The Squid's Ear Magazine

  Rapid SSL

  PayPal

  Mastercard

  Visa

  Discover

  American Express



© 2002-2020, Squidco LLC


Sun Ra Arkestra: Heliocentric Worlds 1 and 2 (ezz-thetics by Hat Hut Records Ltd)

The two volumes of "Heliocentric Worlds", recorded 7 months apart in 1965, represent perhaps one of greatest chapters in Sun Ra's legacy, bringing together his immense orchestration skills with future-leaning free jazz, allowing his players expanse inside disciplined compositions that reflect on both space and the then-new freedom explored by jazz soloists.
 

Price: $17.95


Quantity:

In Stock


Shipping Weight: 2.00 units

Quantity in Basket: None

Log In to use our Wish List
product information:


UPC: 752156110323

Label: ezz-thetics by Hat Hut Records Ltd
Catalog ID: ezz-thetics 1103
Squidco Product Code: 28568

Format: CD
Condition: New
Released: 2020
Country: Switzerland
Packaging: Cardboard Gatefold
Recorded in New York City, New york, on April 20th, and November 16th, 1965.


Personnel:

Sun Ra-electronic chelesta, piano, tuned bongos, tympani

John Gilmore-tenor saxophone, percussion, tympani

Marshall Allen-piccolo, alto saxophone, bells, spirit cymbals, flute, percussion

Robert Cummings-bass clarinet, clarinet, percussion, wood blocks

Danny Davis-flute, alto saxophone, percussion

Pat Patrick-baritone saxophone, percussion

Teddy Nance-trombone

Walter Miller-trumpet

Bernard Pettaway-bass trombone

Chris Capers-trumpet

Ronnie Boykins-double bass

Jimmy Johnson-[Jimhmi Johnson] percussion, tympani

Roger Blank-percussion

Click an artist name above to see in-stock items for that artist.

Highlight an instrument above
and click here to Search for albums with that instrument.

Artist Biographies:

"Sun Ra (born Herman Poole Blount, legal name Le Sony'r Ra; May 22, 1914 - May 30, 1993) was an American jazz composer, bandleader, piano and synthesizer player, poet and philosopher known for his experimental music, "cosmic philosophy", prolific output, and theatrical performances. He was inducted into the Alabama Jazz Hall of Fame in 1979. For much of his career, Ra led "The Arkestra", an ensemble with an ever-changing name and flexible line-up.

Born and raised in Alabama, Blount would eventually become involved in the 1940s Chicago jazz scene. He soon abandoned his birth name, taking the name Sun Ra (after Ra, the Egyptian God of the Sun) and developing a complex persona and mythology that would make him a pioneer of Afrofuturism: he claimed he was an alien from Saturn on a mission to preach peace, and throughout his life he consistently denied any ties to his prior identity. His widely eclectic and exploratory music would eventually touch on virtually the entire history of jazz, ranging from swing music and bebop to free jazz and fusion, and his compositions ranged from keyboard solos to big bands of over 30 musicians. From the mid-1950s until his death, Ra led the musical collective The Arkestra (which featured artists such as Marshall Allen, John Gilmore, June Tyson throughout its various iterations). Its performances often included dancers and musicians dressed in elaborate, futuristic costumes inspired by ancient Egyptian attire and the space age.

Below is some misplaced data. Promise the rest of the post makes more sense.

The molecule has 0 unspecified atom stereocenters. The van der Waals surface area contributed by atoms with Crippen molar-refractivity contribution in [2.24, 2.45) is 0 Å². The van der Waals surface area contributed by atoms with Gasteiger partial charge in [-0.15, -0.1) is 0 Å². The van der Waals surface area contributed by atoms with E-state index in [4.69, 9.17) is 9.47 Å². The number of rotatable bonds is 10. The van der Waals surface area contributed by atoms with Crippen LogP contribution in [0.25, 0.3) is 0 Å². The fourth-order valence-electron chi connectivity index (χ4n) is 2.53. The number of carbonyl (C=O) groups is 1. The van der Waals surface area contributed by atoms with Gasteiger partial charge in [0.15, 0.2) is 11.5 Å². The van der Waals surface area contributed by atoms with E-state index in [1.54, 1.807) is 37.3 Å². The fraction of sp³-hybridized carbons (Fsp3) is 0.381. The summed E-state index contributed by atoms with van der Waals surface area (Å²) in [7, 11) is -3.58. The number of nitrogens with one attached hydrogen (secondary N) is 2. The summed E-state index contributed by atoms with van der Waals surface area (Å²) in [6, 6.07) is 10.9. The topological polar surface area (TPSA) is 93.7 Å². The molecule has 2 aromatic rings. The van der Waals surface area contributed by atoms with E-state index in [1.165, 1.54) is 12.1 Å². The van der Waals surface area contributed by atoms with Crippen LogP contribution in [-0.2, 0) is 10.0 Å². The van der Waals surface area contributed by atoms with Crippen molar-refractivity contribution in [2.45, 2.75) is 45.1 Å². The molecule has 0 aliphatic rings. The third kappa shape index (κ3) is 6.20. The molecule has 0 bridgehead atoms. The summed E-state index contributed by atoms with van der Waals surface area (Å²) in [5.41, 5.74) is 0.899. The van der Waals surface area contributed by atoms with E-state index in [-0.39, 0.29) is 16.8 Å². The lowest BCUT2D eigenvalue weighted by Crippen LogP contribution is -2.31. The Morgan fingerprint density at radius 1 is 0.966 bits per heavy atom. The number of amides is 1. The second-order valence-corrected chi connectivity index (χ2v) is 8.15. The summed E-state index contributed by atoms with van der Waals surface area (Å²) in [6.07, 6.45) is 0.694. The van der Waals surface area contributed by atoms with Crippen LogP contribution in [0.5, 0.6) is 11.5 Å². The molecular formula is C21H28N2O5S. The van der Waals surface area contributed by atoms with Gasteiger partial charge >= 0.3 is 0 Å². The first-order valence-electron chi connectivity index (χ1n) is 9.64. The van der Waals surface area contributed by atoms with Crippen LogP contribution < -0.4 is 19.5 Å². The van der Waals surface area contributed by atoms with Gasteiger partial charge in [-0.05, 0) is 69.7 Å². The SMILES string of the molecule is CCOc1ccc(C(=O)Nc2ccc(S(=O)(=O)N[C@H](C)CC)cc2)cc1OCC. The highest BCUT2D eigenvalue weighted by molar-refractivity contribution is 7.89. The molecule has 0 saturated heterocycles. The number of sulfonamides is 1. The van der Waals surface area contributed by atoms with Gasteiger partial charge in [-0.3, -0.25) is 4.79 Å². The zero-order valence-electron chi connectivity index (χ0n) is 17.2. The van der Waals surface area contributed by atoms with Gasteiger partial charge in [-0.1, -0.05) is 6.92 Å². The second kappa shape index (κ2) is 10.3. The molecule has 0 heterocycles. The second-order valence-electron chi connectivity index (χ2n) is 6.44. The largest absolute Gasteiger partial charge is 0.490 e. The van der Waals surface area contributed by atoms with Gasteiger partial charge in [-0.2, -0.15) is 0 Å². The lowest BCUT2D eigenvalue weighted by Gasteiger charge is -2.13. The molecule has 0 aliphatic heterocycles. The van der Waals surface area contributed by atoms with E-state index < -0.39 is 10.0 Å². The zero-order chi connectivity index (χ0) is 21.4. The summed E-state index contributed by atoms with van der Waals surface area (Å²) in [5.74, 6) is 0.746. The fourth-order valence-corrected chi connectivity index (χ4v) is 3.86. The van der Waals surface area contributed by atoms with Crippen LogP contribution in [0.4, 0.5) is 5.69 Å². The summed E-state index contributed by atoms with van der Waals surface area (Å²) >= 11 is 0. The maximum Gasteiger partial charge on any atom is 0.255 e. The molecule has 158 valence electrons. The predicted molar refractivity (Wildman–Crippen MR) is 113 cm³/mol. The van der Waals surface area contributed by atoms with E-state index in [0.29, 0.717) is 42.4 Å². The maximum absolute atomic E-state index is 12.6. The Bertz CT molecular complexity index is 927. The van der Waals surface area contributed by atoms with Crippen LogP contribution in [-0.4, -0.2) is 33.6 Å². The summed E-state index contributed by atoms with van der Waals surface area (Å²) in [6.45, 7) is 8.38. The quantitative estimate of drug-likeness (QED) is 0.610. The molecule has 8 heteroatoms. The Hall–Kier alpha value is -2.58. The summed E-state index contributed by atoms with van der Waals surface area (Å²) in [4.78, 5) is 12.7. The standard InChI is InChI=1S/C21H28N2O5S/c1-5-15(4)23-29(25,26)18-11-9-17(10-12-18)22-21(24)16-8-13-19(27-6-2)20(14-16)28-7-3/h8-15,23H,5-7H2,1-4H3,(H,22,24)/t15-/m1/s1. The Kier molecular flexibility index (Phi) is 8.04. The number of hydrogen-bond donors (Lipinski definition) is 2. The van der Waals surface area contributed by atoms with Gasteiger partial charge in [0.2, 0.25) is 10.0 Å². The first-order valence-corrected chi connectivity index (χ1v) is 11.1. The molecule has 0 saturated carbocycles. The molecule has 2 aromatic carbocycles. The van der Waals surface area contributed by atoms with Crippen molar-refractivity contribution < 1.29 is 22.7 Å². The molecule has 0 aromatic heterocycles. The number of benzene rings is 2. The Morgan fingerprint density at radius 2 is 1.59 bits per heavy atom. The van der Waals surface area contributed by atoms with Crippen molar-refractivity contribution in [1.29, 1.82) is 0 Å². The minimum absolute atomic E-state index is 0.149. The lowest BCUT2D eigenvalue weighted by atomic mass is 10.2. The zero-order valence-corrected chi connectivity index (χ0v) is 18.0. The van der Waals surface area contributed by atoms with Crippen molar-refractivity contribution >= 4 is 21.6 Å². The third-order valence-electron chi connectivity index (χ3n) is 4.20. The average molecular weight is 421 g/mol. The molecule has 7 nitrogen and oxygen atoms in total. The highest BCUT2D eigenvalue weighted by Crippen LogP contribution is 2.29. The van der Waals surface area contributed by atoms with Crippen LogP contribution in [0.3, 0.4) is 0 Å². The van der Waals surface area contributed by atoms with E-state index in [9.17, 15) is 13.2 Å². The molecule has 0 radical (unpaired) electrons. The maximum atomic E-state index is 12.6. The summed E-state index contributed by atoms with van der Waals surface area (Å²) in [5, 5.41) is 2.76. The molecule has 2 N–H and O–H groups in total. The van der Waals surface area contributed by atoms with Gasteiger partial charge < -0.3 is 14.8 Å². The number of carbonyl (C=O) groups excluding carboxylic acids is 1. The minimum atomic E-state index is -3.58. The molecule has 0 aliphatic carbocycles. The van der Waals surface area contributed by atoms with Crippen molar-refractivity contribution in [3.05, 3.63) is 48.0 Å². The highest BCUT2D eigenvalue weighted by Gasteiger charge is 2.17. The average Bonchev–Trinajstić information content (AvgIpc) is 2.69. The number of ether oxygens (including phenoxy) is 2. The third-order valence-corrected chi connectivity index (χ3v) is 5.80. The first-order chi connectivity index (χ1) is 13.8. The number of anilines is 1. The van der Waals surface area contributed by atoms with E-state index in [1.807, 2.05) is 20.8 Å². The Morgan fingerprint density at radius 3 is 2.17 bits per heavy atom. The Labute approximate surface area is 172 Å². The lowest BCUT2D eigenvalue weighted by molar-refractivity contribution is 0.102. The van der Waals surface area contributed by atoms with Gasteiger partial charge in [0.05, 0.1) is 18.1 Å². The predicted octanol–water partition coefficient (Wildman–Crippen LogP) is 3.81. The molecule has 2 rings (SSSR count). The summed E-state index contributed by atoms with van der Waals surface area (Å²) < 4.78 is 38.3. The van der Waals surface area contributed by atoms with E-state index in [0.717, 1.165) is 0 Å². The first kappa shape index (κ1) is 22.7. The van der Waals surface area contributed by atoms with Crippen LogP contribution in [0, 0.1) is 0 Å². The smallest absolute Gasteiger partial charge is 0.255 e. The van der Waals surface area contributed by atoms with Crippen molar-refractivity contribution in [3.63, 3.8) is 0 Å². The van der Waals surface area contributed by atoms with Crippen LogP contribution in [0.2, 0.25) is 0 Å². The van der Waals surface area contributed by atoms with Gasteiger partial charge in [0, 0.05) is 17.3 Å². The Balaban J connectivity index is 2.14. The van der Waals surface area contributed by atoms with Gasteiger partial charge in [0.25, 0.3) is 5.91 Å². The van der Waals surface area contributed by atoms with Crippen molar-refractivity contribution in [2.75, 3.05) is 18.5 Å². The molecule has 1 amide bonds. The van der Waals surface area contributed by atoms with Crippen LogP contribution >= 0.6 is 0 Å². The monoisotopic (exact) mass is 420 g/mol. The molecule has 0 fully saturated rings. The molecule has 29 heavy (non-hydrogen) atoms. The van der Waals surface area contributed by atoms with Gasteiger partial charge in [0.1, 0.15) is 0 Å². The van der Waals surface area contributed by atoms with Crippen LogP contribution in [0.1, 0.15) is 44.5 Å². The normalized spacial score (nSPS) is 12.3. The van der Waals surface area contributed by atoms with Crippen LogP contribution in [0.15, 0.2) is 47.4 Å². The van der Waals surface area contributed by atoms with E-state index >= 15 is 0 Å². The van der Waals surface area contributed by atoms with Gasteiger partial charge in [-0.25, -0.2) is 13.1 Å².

Though his mainstream success was limited, Sun Ra was a prolific recording artist and frequent live performer, and remained both influential and controversial throughout his life for his music and persona. He is now widely considered an innovator; among his distinctions are his pioneering work in free improvisation and modal jazz and his early use of electronic keyboards. Over the course of his career, he recorded dozens of singles and over one hundred full-length albums, comprising well over 1000 songs, and making him one of the most prolific recording artists of the 20th century. Following Sun Ra's death in 1993, the Arkestra continues to perform."

-Wikipedia (https://en.wikipedia.org/wiki/Sun_Ra)
2/26/2020

Have a better biography or biography source? Please Contact Us so that we can update this biography.

"John Gilmore (September 28, 1931 – August 19, 1995) was an avant-garde jazz saxophonist known for his tenure with keyboardist/bandleader Sun Ra from the 1950s to the 1990s.

Gilmore grew up in Chicago and played clarinet from the age of 14. He took up the tenor saxophone while serving in the United States Air Force from 1948 to 1952, then pursued a musical career, playing briefly with pianist Earl Hines before encountering Sun Ra in 1953.

For the next four decades, Gilmore recorded and performed almost exclusively with Sun Ra. This was puzzling to some, who noted Gilmore's talent, and thought he could be a major star like John Coltrane or Sonny Rollins. Despite being five years older than Gilmore, Coltrane was impressed with his playing, and took informal lessons from Gilmore in the late 1950s. Coltrane's epochal, proto–free jazz "Chasin' the Trane" was inspired partly by Gilmore's sound.

In 1957 he co-led with Clifford Jordan a Blue Note date that is regarded as a hard bop classic: Blowing In from Chicago. Horace Silver, Curly Russell, and Art Blakey provided the rhythm section. In the mid-1960s Gilmore toured with the Jazz Messengers and he participated in recording sessions with Paul Bley, Andrew Hill (Andrew! and Compulsion), Pete La Roca (Turkish Women at the Bath), McCoy Tyner (Today and Tomorrow) and a handful of others. In 1970 he co-led a recording with Jamaican trumpeter Dizzy Reece. His main focus throughout, however, remained with the Sun Ra Arkestra.